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MEN'S HOCKEY: Looking Up At First

Merrimack Moves To Top Of Hockey East After BC Ties With UNH

Assoc. Sports Editor

Published: Monday, February 18, 2013

Updated: Monday, February 18, 2013 00:02

Parker

Graham Beck / Heights Editor

 

With the game deadlocked at four goals apiece and the clock winding down, a shot from BC’s Destry Straight ricocheted off of New Hampshire goalie Casey DeSmith. As the puck hung in the air, sophomore Johnny Gaudreau took a backhanded swing at it and made contact with a put-back attempt. The puck made it past DeSmith, but slowly trickled mere inches away from the goal line before being cleared. In a game of inches, Sunday afternoon’s pivotal Hockey East matchup literally went down to the line.

“It was tough for us to get our chances,” said senior captain Pat Mullane. “I think the chances were there, but tonight they just didn’t go in for us.”

Despite battling through its second consecutive overtime game, the Boston College men’s hockey team’s effort against New Hampshire amounted to a 4-4 draw.

“Back to back OT games for us,” said head coach Jerry York, reflecting on a closely contested weekend of hockey for the Eagles. “It just kind of shows you how close this league is.”

The contest’s implications on conference standings brought both teams out of the gates with an added physicality and aggressiveness on the offensive end. BC struck first, however, as forward Bill Arnold charged through the wing. Sensing an early opportunity, the junior sent a perfect pass in stride to forward Steven Whitney, who deposited the puck into the net for his team-leading 19th goal of the season.

Yet before the period came to a close, UNH defenseman Eric Knodel took possession of the puck and sent a searing slap shot flying to the net from mid-rink. The long-range attempt caught goalie Parker Milner by surprise, and found its way under his glove and into the back of the goal.

After stealing back the game’s momentum right before the first intermission, Maine carried over its offensive spark into the second frame. Left wing Dan Correale snuck the puck right past the goal line for a quick score only 34 seconds into the period. The Eagles soon answered on the power play, however, when Gaudreau sent a backhanded cross feed to freshman Michael Matheson, who connected on a game-tying score. An impressive kill of a subsequent UNH 5-on-3 advantage culminated in a go-ahead score from Mullane, who showed no hesitation in sending a rebound off DeSmith into the net for his 14th goal of the season.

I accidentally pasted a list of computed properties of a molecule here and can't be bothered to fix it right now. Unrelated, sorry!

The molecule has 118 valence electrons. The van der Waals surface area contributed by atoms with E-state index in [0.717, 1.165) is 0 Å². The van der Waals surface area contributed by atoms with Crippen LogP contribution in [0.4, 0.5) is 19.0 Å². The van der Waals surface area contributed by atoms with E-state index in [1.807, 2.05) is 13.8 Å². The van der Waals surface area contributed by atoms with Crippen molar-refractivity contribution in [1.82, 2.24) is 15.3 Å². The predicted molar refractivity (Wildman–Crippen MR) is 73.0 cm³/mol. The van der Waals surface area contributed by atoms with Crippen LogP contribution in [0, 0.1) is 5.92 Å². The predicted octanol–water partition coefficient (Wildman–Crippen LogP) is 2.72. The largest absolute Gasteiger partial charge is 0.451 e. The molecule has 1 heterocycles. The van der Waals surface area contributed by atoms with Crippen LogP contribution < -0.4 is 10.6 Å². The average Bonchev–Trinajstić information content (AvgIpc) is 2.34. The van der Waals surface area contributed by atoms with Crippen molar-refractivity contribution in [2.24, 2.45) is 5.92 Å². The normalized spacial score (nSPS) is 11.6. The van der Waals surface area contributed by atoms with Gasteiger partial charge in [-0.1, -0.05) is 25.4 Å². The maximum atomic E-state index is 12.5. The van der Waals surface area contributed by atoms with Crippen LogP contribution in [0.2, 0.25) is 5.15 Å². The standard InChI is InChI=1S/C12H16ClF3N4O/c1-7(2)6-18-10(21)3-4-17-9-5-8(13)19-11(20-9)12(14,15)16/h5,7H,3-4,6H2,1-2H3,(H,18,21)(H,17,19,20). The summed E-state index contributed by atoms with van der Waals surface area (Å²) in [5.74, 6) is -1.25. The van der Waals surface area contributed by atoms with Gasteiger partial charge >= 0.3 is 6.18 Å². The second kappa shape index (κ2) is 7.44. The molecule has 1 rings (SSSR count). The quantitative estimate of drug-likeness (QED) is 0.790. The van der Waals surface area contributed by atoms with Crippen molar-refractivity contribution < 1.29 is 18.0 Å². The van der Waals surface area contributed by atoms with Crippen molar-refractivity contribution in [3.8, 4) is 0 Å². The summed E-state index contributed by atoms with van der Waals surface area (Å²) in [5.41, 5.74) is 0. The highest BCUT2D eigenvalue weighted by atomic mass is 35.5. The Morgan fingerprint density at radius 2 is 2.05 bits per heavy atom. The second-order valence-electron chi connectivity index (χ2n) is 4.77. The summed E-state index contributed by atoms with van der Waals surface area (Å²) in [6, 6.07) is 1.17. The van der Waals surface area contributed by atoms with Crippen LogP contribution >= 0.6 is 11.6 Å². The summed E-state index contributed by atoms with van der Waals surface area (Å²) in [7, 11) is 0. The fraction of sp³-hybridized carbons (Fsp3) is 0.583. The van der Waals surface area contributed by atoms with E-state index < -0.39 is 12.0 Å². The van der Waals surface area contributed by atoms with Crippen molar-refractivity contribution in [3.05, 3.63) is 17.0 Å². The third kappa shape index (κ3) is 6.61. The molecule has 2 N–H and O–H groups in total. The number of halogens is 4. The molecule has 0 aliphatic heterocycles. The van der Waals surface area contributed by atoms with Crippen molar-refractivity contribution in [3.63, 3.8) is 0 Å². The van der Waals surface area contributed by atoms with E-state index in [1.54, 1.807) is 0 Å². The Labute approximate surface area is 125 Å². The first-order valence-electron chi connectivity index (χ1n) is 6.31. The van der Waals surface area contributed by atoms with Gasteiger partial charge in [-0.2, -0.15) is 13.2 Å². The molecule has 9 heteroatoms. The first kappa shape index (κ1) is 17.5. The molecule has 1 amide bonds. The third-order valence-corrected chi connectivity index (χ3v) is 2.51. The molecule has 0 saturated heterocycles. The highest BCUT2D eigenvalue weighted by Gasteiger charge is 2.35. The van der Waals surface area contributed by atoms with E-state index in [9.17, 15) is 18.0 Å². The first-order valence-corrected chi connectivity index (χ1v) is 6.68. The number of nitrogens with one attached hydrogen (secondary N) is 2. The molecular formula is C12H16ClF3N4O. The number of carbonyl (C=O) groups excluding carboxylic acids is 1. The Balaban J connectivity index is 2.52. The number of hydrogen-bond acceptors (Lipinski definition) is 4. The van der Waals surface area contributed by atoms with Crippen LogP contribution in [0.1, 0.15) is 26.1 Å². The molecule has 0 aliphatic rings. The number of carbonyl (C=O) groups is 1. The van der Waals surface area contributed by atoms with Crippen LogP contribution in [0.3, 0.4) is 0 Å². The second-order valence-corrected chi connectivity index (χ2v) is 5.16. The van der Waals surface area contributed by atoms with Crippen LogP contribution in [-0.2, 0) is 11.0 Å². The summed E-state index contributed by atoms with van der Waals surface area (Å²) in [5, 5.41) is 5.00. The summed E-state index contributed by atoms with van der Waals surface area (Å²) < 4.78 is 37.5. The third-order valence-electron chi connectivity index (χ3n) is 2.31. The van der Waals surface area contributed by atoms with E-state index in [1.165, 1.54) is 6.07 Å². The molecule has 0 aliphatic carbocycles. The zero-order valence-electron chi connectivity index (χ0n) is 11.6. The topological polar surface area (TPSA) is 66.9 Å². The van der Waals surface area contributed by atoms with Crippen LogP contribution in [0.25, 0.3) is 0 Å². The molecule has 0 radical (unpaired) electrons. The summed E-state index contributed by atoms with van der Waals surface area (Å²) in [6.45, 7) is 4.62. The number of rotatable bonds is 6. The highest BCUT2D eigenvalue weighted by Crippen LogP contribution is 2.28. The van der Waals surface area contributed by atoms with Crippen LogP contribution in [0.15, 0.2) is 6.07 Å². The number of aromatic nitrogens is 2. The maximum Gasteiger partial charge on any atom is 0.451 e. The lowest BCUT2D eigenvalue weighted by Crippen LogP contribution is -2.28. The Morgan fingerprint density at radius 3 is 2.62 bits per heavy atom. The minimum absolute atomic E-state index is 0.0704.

“For us to get back out there and provide some offense for our team is huge,” Mullane said of his team’s offensive execution. “I think whenever you win special teams and out-special team the other team, you’re going to be successful.”

Despite BC’s comeback, UNH struck early on in the period once again when sophomore Grayson Downing took a rebound behind his opponent’s net and caught Milner out of position with a wrap-around goal. The Wildcats struck again with another wrap-around move off of a rebound, this time coming from the stick of sophomore Matt Willows less than eight minutes into the frame.

Though the goal threatened to close the door on another BC comeback, New Hampshire’s 4-3 advantage lasted for only seven seconds. On a break down the ice, Whitney fed the puck to Arnold for a game-tying score. 

Yet that moment marked final team both squads exchanged goals. What began as an offensive shutout was suddenly stifled by an all-around seamless defensive effort. Gaudreau’s near miss on the rebound, which the referees placed under review, was the closest BC would come again to scoring last night. 

The tight defense carried over into the overtime period, as neither side could capitalize on its possessions. For Mullane, BC’s inability to send home a game-winner is a credit to a polished brand of hockey rather than poor execution.

“Compared to the beginning of the year,” he said, “where you’re still trying to figure out your team defense and where you’re supposed to be, I think teams have kind of figured that out now. So obviously it’s tougher to get open offensively.”

Although the Eagles managed to salvage a point from their overtime-riddled weekend, they were unable gain ground in a Hockey East that is up for grabs. Only five points separate the top six teams in the conference. While second-place BC stares up at Hockey East leading Merrimack, who the Eagles trail by a single point, even a two-game winless streak is enough to spark a sense of urgency. 

“My initial thoughts were—and I think they’ll still be the same—that this is probably going to go down to the final weekend of the season, who wins the [Hockey East regular season title],” York said. “It’s going to go right down to the wire. Right now, at least six of us have a really realistic chance at winning the championship.”

Yet just like the Eagles fought back time and time again in yesterday’s game, York expects the same sort of fortitude from his squad down the stretch.

“I think it’s in our DNA,” he said. “We’ve always prided ourselves on staying real tight as a team. Part of that’s resiliency coming back.”

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